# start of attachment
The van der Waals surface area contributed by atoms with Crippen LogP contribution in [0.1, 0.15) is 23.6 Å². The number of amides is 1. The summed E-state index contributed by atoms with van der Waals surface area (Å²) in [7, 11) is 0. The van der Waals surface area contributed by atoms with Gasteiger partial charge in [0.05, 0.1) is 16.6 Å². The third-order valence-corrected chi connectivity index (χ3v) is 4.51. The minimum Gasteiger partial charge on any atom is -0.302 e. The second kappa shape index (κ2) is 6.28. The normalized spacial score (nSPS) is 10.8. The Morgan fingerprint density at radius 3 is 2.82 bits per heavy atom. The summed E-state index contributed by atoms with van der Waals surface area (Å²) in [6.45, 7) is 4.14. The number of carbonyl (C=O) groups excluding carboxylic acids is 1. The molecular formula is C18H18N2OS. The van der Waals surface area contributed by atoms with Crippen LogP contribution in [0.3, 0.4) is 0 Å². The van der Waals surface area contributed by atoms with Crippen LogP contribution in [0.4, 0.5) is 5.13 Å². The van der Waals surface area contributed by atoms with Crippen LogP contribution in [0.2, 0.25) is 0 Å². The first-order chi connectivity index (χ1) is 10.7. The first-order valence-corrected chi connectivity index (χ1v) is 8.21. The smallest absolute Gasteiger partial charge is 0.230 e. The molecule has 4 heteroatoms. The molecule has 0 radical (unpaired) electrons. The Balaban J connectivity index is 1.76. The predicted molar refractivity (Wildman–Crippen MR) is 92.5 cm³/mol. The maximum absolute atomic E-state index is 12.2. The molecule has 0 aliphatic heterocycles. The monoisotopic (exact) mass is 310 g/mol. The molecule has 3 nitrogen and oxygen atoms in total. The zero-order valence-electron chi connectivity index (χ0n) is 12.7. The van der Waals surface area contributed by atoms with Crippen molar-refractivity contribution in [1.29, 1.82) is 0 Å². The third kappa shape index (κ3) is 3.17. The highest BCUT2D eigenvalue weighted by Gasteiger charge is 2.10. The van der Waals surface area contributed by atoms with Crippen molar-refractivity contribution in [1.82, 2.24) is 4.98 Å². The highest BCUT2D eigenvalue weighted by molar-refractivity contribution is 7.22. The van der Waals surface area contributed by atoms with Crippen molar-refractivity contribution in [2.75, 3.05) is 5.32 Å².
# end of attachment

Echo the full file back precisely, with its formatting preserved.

The van der Waals surface area contributed by atoms with Crippen LogP contribution in [0.1, 0.15) is 23.6 Å². The number of amides is 1. The summed E-state index contributed by atoms with van der Waals surface area (Å²) in [7, 11) is 0. The van der Waals surface area contributed by atoms with Gasteiger partial charge in [0.05, 0.1) is 16.6 Å². The third-order valence-corrected chi connectivity index (χ3v) is 4.51. The minimum Gasteiger partial charge on any atom is -0.302 e. The second kappa shape index (κ2) is 6.28. The normalized spacial score (nSPS) is 10.8. The Morgan fingerprint density at radius 3 is 2.82 bits per heavy atom. The summed E-state index contributed by atoms with van der Waals surface area (Å²) in [6.45, 7) is 4.14. The number of carbonyl (C=O) groups excluding carboxylic acids is 1. The molecular formula is C18H18N2OS. The van der Waals surface area contributed by atoms with Crippen LogP contribution in [0.3, 0.4) is 0 Å². The van der Waals surface area contributed by atoms with Crippen LogP contribution in [0.4, 0.5) is 5.13 Å². The van der Waals surface area contributed by atoms with Crippen LogP contribution in [0.2, 0.25) is 0 Å². The first-order chi connectivity index (χ1) is 10.7. The first-order valence-corrected chi connectivity index (χ1v) is 8.21. The smallest absolute Gasteiger partial charge is 0.230 e. The molecule has 4 heteroatoms. The molecule has 0 radical (unpaired) electrons. The Balaban J connectivity index is 1.76. The predicted molar refractivity (Wildman–Crippen MR) is 92.5 cm³/mol. The maximum absolute atomic E-state index is 12.2. The molecule has 0 aliphatic heterocycles. The monoisotopic (exact) mass is 310 g/mol. The molecule has 3 nitrogen and oxygen atoms in total. The zero-order valence-electron chi connectivity index (χ0n) is 12.7. The van der Waals surface area contributed by atoms with Crippen molar-refractivity contribution in [1.29, 1.82) is 0 Å². The third kappa shape index (κ3) is 3.17. The highest BCUT2D eigenvalue weighted by Gasteiger charge is 2.10. The van der Waals surface area contributed by atoms with Crippen molar-refractivity contribution in [1.82, 2.24) is 4.98 Å². The highest BCUT2D eigenvalue weighted by molar-refractivity contribution is 7.22. The van der Waals surface area contributed by atoms with Crippen molar-refractivity contribution in [2.75, 3.05) is 5.32 Å².